RC-8: What does it mean to Transform?

Idea to transform

As we continue to explore the motions at the 2017 American Physical Therapy Association’s House of Delegates, RC-8-17 plans to stir some discussion. The motion reads and charges, “[That] the American Physical Therapy Association develop an external entity to expedite the creation and growth of effective transformational innovations that revolutionize physical therapist practice and positively impact society.”

Our vision statement, “Transforming society by optimizing movement to improve the human experience,” makes it clear that we as a profession will be able to improve the human movement of enough individuals to create a societal change. As therapists across the country interact and improve the movement of the members of society the questions remains, are there enough of those interactions taking place that cross the threshold necessary to transform society? Will a bottom-up approach alone create that societal change, or do we also need a top-down approach and guidance for the association to ensure that the bottom-up approach is united and effective in its effort?

The makers of this motion believe that “physical therapists do not appear to have the tools and/or models to transform society given the numbers of individuals required to actually have a transformative effect.” As a result, this motion calls for the creation of a separate external entity much like The Foundation For Physical Therapy. This entity would be modelled similarly after the American Medical Association’s Innovation Ecosystem, which brings diverse experts together to improve physicians’ processes and therefore patient care and outcomes. The external entity of RC 8-17 would be focused on “proving market effectiveness, thereby bringing transformative and scalable innovations, operated by practicing physical therapists, into the market at large.”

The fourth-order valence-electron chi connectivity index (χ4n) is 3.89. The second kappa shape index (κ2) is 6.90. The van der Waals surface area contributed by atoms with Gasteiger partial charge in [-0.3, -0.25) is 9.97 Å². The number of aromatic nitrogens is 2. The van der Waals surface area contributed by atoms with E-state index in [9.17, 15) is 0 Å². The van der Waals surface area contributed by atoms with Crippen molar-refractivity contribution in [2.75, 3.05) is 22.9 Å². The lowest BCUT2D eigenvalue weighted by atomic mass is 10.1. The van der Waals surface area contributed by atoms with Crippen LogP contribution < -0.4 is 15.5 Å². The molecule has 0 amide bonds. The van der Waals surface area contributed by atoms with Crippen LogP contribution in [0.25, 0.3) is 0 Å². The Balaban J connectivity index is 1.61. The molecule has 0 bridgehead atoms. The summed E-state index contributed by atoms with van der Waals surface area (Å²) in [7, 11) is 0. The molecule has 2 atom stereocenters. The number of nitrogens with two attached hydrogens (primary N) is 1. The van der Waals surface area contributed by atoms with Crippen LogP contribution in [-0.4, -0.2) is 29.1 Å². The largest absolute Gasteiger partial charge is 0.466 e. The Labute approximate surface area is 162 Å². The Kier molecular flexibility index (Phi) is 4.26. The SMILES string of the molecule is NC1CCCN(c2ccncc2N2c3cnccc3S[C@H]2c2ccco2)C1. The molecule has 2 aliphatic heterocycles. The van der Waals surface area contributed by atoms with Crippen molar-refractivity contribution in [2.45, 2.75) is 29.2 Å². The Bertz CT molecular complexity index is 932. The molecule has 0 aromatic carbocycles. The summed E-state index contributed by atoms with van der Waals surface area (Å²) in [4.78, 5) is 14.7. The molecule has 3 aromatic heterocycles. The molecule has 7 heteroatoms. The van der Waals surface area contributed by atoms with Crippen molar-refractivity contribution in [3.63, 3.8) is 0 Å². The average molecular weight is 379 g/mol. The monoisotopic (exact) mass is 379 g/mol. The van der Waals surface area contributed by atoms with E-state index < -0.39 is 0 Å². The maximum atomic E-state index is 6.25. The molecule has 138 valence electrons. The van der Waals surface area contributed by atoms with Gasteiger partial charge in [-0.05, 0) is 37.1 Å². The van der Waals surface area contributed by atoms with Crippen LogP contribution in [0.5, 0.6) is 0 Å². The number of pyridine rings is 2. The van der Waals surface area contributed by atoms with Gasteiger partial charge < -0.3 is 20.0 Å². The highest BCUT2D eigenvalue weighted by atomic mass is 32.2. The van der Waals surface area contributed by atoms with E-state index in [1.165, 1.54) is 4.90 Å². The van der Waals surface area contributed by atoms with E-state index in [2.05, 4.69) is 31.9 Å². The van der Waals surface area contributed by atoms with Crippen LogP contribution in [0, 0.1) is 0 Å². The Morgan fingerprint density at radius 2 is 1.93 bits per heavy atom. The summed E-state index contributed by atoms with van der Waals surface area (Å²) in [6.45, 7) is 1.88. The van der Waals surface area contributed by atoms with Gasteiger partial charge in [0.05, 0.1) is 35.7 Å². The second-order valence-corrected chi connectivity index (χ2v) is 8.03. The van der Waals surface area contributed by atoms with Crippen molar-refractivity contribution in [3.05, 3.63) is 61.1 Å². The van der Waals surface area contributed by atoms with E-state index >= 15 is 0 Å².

While healthcare is a rapidly changing environment, turning to our colleagues from other professions may serve as inspiration to help the profession of physical therapy adapt to the dynamic world of healthcare effectively. Nonetheless, last year the APTA established a council to stay up to date with the changes of healthcare called the Frontiers in Research, Science, and Technology (FiRST) Council, which looks to advance science and innovation that our profession needs to understand and incorporate into our practice, education, and research. Yet, there seems to be no mention of how this council would impact and achieve transforming society.

What seems to be the most difficult portion of this motion is the lack of detail that would describe how it would work, how it would operate, and to what extent the financial expectations of APTA would be. Please let us know your opinion on this and other motions and follow us on Facebook here.


  1. American Physical Therapy Association. Packet I: Reference Committee 8-17. Alexandria, VA. 2016:29-31.
  2. American Medical Association. Innovation to Improve Health Care. https://www.ama-assn.org/ama-innovation Accessed May 22, 2017.
  3. American Physical Therapy Association.Frontiers in Research, Science, and Technology (FiRST) Council
    https://www.apta.org/FiRST/ Updated June 2, 2017. Accessed June 3, 2017.

RC 1-17: Is It Time To Update Our Mission Statement?